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Commonly known as the gooseneck barnacle or leaf barnacle, is a species of stalked barnacle. It is found, often in great numbers, on rocky shores on the Pacific coasts of North America. Pollicipes polymerus is a hermaphrodite. Reproduction takes place during the summer and there may be several broods per year. The ovaries are in the upper part of the peduncle and liberate from 104,000 to 240,000 eggs at a time into the mantle cavity. Here they stick together to form egg masses. The numerous small testes lie alongside the gut. Sperm from these is passed along the extensible penis into the mantle cavity of an adjoining individual where fertilisation takes place. Self-fertilisation does not seem to occur and any individual that is more than 20 cm (8 in) from its nearest neighbour is effectively sterile. The eggs are brooded for 3 to 4 weeks until they hatch into nauplius larvae and are liberated into the sea. There they become planktonic and feed on phytoplankton. They grow and undergo 6 moults in about 40 days before becoming non-feeding cyprid larvae. These search out suitable places to settle where they undergo metamorphosis and attach themselves permanently to the substrate. They do this by secreting a strong adhesive substance from glands on the antennules. Settlement is stimulated by the presence of peduncles of other gooseneck barnacles, and may take place on the peduncles themselves.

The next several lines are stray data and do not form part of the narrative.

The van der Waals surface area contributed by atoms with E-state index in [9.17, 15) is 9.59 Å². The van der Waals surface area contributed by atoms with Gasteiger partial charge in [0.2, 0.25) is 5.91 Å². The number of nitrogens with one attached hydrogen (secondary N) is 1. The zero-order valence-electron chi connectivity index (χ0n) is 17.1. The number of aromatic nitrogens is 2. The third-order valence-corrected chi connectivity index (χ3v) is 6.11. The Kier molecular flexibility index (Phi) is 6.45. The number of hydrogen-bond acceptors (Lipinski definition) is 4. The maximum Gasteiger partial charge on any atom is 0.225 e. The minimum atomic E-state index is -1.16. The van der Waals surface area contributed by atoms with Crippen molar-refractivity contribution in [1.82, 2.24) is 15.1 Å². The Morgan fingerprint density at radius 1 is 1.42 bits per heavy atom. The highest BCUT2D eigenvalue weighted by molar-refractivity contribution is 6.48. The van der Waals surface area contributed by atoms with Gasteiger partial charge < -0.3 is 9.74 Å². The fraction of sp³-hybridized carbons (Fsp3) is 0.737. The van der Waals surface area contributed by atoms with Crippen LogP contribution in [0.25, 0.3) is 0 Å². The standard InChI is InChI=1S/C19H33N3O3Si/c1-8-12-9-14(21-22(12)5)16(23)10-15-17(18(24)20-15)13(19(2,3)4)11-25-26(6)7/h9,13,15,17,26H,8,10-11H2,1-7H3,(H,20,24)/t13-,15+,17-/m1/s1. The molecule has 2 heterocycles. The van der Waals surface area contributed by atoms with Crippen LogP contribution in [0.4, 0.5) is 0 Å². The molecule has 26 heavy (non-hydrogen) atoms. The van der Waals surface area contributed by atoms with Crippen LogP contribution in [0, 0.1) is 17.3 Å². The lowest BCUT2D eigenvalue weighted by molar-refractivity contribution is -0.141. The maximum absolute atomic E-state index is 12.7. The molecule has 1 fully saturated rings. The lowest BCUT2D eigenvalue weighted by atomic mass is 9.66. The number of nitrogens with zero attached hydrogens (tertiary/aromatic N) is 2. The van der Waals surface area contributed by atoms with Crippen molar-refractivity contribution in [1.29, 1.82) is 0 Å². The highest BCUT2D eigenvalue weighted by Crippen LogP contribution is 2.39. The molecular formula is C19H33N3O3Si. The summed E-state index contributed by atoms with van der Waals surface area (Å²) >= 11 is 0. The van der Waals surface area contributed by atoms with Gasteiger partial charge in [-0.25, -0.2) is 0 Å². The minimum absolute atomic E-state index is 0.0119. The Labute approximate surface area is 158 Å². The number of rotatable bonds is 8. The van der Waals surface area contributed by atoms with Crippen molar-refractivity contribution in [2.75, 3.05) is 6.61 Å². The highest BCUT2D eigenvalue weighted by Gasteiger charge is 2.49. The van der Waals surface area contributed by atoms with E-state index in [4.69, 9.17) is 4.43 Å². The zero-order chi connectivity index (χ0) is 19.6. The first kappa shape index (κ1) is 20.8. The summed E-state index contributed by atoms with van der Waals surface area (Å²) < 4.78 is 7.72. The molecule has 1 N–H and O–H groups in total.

Grows on anything in the sea, I've found them on a huge block of styrofoam
Edible Gooseneck barnacles, also called percebes, are crustaceans that cling to rocks in places that have a strong crashing surf. In Spain and Portugal, they’re considered a rare and wonderful delicacy, thanks to their sweet flesh, which tastes a bit like a cross between lobster and clam. In Europe, a single kilo of percebes can fetch almost $500. Their Canadian counterparts, (the kind we are most likely to see in Crescent City) which are hand-picked off the coast of Vancouver Island by the Nuu-chah-nulth First Nation, cost over $20 per pound—if you can get your hands on them at all, which regular consumers generally can’t. Luckily, some of Toronto’s best restaurants are doing wonderful things with these odd-looking shellfish. You’ll want to hurry, though: percebes are only in season until the end of May, and once they’re gone, they’re gone.
Spotted on Jan 26, 2016
Submitted on Jan 26, 2019
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